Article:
In this arrangement the filament F, is a short ribbon of constantan and is heated by a current of up to 50 milliamperes. The hot junction of the thermocouple (T.C.) made of iron-constantan, chromelalumel or antimony-bismuth, is attached to the midpoint of the filament is connected through a rheostat to a low-voltage battery and a milliammeter.

The circuit includes a sensitive galvanometer, the deflections of which give an indication of the thermo-electric e.m.f. developed and hence that of the pressure of the gas. The gauge is calibrated against a McLeod gauge with the same gas in both, if proper accuracy is demanded.

#### 13. Ionisation Gauges:

Ionisation is the process of knocking out an electron from the outer shell of a gas atom. This may be done by a fast-moving electron colliding against the gas atom. The process is known as ionization by electron collision.

Before ionisation it must possess a certain minimum amount of energy depending on the gas and therefore it must be accelerated through a certain minimum potential difference, called the ionisation potential (Vi), for that particular gas. The energy acquired by the electron is determined in terms of electron-volts.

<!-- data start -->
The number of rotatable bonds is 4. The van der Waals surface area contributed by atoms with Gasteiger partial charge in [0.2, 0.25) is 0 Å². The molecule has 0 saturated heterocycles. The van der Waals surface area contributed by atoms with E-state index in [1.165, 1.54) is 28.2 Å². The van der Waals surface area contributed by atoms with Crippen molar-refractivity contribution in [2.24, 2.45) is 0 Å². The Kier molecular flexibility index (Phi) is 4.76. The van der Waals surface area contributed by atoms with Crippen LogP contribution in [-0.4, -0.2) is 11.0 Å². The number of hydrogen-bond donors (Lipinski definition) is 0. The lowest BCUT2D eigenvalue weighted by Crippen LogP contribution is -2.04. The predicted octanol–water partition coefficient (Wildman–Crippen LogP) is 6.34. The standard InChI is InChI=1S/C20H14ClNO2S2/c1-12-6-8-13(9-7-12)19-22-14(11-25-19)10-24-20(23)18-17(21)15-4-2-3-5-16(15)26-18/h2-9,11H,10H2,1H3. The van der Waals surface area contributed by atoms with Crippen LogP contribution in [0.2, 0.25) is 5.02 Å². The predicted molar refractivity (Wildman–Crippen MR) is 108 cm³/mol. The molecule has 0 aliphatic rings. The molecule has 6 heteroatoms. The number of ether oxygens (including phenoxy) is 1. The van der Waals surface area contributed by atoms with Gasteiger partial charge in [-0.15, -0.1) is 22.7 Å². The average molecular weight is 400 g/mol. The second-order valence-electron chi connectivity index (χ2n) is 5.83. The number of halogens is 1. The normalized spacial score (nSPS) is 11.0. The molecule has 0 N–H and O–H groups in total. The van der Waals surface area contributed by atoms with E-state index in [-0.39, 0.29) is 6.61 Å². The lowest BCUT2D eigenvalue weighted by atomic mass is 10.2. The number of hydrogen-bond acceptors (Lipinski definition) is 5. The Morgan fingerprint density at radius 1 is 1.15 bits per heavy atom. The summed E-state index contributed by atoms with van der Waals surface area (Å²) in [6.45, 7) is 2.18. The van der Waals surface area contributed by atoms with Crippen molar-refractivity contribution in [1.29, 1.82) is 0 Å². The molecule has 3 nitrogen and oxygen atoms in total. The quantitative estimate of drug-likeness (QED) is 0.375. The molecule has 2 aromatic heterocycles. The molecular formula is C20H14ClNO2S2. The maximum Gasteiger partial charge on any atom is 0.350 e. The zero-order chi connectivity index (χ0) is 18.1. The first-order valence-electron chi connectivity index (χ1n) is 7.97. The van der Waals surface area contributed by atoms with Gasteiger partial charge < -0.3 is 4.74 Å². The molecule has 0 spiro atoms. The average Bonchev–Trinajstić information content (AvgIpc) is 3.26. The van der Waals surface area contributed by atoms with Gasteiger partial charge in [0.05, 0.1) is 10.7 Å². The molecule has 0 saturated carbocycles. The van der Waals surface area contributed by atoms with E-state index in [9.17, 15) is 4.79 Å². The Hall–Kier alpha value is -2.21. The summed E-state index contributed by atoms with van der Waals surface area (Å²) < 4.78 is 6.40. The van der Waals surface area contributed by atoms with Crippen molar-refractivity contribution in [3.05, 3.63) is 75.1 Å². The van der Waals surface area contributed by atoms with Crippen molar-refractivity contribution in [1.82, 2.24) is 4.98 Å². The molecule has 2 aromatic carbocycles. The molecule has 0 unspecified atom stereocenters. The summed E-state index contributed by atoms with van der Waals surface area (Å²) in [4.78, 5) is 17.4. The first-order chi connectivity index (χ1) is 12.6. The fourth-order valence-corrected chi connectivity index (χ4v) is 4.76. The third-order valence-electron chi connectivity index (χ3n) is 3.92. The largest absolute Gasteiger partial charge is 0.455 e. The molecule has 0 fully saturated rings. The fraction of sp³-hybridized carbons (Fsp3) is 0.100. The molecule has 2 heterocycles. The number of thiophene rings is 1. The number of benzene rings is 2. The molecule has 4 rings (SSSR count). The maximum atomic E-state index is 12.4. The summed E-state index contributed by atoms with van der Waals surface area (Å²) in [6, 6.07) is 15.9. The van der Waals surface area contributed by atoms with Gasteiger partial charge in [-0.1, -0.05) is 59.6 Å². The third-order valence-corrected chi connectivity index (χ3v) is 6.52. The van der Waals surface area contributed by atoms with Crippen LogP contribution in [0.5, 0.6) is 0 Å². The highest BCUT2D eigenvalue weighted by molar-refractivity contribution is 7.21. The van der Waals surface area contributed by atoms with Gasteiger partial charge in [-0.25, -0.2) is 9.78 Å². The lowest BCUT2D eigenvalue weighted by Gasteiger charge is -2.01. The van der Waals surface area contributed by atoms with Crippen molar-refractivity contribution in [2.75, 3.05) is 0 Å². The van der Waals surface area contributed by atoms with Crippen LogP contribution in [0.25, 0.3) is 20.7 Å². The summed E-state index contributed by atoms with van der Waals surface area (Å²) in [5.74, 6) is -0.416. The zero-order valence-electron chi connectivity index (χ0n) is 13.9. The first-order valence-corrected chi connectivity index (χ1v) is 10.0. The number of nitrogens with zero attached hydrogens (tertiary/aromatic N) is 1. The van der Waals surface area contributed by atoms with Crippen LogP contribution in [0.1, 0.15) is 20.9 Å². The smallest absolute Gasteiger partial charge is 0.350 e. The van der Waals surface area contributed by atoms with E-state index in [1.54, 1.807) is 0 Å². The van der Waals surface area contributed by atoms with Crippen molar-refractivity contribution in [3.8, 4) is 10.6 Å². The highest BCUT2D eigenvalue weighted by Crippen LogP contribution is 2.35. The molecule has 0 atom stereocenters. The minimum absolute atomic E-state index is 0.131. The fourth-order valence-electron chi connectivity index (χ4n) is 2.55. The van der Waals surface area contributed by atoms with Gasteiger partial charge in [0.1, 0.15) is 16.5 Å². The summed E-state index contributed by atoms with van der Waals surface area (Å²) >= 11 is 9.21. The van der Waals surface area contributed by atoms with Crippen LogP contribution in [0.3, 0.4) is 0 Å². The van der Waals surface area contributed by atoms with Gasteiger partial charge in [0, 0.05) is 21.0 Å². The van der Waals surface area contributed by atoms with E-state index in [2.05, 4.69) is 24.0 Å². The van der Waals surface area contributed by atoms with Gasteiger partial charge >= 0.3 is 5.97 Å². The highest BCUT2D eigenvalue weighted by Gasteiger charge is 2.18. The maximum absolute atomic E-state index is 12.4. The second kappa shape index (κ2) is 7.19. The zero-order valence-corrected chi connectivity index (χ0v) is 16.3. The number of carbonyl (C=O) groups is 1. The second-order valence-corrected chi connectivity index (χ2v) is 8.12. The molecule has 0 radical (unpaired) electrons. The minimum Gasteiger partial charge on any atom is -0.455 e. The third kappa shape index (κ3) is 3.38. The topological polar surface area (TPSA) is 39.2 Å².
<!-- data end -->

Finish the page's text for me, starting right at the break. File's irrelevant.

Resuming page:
If an electron is knocked off from a gas atom, ionisation produces positive ions and electron. When these positive ions are collected on another auxiliary electrode, we get a positive ion current or an ionisation current, for a given value V of the accelerating potential above the ionisation potential Vi.

This ionisation current, at low pressures, below 10-3 mm of Hg, changes linearly with the pressure of the gas, because at that pressures, an electron is hardly collide with more than one atom on its way from the cathode to the auxiliary electrode.

So in an Ordinary triode valve, the grid may act as the auxiliary electrode, if it be given a negative potential with respect to the filament. Thus any triode valve may be used as an ionisation gauge. To avoid any possibility of electrical leaks between the electrodes, however, the triodes used as ionisation gauges are specially constructed. As the electrons are emitted on heating the cathode the gauge is called a hot cathode ionisation gauge. A modification, now in common use is shown in Fig. 25.14.